Does Microsoft have a future? (Part 1: Adam Hartung’s post on Forbes)

windows-8-logoAbout a week ago, analyst Adam Hartung, writing in Forbes, wrote in “Microsoft Still Can’t Find Its Future. Is It Too Late for the Company?” (if you want a glimpse at Hartung’s answer to his own question,  the slug for the post is “sell-microsoft-now-game-over-ballmer-loses”), saying Microsoft is in serious trouble, and could be gone within 5 years.

While there have been and will continue to be many Microsoft detractors writing many “Microsoft is dead” posts over the years, this one takes a more studied approach to Microsoft’s problems.  The post, along with a very enlightening two part interview about it with the author conducted by Onoura Amobi at, for the most part rises above fanboy-ism and shortsightedness to paint a bleak, but fact based look into the future of Microsoft.  If you haven’t read the post or the interview, they’re well worth reading.

And before we go much further, yes Microsoft is a giant company with a huge install base, has just released a whole slew of new products, is sitting on some $66 Billion in cash, and like IBM before it, which Microsoft supposedly “killed” in the late ‘80s, could well be going strong (if not in quite the same leadership position, or as a darling of the media) for years and years to come.  Hartung answers some of those “Microsoft is too big to fail” questions, and we’ll get to them, too.

In the post, and later in the interview, Hartung goes beyond the usual Apple=Good, Microsoft=Bad comparisons to lay out where Microsoft is, and why it is headed for rough times, if not extinction.  At the same time, although he seems to be unaware of it, Hartung also points a way forward Microsoft, one we’ve already been following with interest.

First, let’s take a look at what Hartung says, culled from both his post and the interview that followed.  In the original post, Hartung points out that a shift has already occurred away from Microsoft products and towards Apple and Android.  He cites all the usual statistics, it’s a pretty clear picture.  He then goes on to note that “(m)issing the market shift to mobile ahs already forever tarnished the Microsoft brand”, and lays out his bleak scenario for what comes next:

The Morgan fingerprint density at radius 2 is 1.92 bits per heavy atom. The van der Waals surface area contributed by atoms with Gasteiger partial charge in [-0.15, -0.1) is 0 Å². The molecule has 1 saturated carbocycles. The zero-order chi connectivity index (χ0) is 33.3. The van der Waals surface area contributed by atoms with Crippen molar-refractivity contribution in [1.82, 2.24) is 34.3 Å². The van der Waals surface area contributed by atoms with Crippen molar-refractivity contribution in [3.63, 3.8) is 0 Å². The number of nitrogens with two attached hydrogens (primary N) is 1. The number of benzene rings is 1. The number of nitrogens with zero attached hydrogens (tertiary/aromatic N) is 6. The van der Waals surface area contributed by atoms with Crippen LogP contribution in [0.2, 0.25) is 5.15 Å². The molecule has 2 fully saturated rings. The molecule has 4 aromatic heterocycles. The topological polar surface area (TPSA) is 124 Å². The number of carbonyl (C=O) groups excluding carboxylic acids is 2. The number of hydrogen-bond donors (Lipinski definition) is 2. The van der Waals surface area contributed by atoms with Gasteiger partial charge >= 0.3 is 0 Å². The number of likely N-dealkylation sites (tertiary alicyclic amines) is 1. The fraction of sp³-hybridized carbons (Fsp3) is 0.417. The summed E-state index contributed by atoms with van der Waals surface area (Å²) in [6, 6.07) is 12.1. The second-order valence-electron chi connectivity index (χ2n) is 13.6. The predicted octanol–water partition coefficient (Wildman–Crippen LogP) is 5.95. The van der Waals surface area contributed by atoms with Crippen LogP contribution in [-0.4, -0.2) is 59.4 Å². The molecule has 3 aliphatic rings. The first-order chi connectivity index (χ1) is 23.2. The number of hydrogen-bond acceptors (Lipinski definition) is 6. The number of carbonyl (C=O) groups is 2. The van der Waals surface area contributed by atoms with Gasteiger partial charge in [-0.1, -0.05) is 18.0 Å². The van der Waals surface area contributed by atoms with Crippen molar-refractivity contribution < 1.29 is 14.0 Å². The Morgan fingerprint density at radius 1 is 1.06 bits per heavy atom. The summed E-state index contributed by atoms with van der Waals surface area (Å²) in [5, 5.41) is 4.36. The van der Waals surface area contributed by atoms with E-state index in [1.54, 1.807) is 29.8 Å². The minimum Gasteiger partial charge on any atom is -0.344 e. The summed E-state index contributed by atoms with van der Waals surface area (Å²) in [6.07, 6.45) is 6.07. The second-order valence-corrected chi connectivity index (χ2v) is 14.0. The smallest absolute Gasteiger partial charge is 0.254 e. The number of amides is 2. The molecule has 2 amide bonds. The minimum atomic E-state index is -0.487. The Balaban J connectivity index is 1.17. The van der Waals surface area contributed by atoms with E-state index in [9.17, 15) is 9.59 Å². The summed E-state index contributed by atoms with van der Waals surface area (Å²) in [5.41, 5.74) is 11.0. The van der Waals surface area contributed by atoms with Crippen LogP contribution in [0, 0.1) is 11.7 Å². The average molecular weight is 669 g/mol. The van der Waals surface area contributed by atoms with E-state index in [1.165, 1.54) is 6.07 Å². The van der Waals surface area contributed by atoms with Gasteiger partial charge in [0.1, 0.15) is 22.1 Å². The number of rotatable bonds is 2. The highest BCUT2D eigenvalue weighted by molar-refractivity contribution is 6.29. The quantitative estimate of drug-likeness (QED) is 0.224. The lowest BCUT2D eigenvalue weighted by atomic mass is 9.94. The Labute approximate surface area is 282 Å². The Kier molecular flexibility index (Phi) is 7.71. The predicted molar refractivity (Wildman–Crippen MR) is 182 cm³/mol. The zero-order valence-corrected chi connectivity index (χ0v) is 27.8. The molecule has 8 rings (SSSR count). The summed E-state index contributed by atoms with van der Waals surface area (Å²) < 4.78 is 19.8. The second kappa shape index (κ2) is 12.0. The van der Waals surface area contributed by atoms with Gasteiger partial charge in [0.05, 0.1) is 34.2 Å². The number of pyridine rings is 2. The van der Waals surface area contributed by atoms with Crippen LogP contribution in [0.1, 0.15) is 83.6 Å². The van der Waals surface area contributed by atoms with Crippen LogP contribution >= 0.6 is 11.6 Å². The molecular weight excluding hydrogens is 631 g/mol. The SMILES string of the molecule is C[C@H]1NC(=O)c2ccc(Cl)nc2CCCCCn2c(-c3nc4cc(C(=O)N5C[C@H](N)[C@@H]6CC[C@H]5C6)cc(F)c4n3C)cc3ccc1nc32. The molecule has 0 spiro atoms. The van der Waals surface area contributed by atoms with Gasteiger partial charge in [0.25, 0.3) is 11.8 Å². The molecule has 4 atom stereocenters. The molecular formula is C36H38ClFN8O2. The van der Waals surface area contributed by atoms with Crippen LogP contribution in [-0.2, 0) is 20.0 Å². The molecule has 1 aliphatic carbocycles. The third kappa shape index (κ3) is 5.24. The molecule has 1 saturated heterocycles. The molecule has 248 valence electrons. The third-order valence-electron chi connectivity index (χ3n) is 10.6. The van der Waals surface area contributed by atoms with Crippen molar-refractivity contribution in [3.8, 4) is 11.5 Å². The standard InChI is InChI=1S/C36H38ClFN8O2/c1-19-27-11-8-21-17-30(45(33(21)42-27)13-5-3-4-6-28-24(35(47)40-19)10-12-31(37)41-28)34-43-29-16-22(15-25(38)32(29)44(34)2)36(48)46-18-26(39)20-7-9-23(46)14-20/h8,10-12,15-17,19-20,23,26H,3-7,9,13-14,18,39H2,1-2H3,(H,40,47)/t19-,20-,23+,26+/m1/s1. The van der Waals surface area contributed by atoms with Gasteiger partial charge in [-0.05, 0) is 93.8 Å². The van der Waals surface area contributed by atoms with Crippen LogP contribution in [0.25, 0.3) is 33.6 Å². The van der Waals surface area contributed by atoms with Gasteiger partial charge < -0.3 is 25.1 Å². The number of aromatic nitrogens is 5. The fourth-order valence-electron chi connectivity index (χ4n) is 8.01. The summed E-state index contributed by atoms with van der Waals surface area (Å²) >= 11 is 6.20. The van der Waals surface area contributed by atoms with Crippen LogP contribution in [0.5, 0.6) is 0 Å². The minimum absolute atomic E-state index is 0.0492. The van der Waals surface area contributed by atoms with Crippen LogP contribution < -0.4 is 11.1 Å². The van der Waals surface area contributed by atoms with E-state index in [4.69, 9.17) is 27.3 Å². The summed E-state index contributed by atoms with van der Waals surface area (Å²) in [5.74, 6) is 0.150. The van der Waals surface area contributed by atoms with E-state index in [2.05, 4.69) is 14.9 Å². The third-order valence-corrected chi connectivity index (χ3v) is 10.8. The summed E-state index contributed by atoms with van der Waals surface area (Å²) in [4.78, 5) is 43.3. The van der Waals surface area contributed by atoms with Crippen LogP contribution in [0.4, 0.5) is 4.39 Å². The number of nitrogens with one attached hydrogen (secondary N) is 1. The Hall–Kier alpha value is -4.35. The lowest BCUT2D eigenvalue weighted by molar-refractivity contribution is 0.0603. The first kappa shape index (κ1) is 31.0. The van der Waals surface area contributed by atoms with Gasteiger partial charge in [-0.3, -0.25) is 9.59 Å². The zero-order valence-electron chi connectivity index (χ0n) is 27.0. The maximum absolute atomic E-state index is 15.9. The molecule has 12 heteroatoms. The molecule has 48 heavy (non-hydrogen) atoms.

1. Ballmer appears to have committed to fight to the death in his effort to defend & extend Windows.  So expect death as resources are poured into the unwinnable battle to convert users from iOS and Android.
    2. As resources are poured out of the company in the Quixotic effort to prolong Windows/Office, dividends should steadily diminish.
    3. Expect substantial layoffs over the next 3 years. They could even reach 50-60%, or more, of employees.
    4. Expect closure of the long-suffering on-line division in order to conserve resources.
    5. The entertainment division could be spun off, sold to someone like Sony or possibly Barnes & Noble, or dramatically reduced in size. Unable to make a profit it will increasingly be seen as a distraction to the battle for saving Windows, and Microsoft leadership has long shown it doesn’t know how to profitably grow this business unit.
    6. As more and more of the market shifts to competitive cloud infrastructure Apple, Amazon, Samsung and others will grow significantly.  Microsoft, losing its user base, will demonstrate its inability to build a new business in the cloud, mimicking its historical failures with Zune (mobile music) and Microsoft mobile phones.  Microsoft server and tool sales will suffer, creating a much more difficult profit environment for the sole remaining profitable division.

As it stands, the original article is interesting, but Microsoft watcher Onoura Amobi took the time to seek Hartung out and speak with him for an hour about the post, Microsoft’s future, and why, according to him, the future looks so bleak.  After reviewing credentials and a bit of introduction, Amobi asks Hartung about Microsoft’s recently released 4th quarter earnings, who called it “a really bad quarter”, and goes on to explain two significant problems for Microsoft: that people are not, and haven’t been since XP, compelled to upgrade their operating systems, and that Microsoft missed on a fundamental shift to tablets and mobile: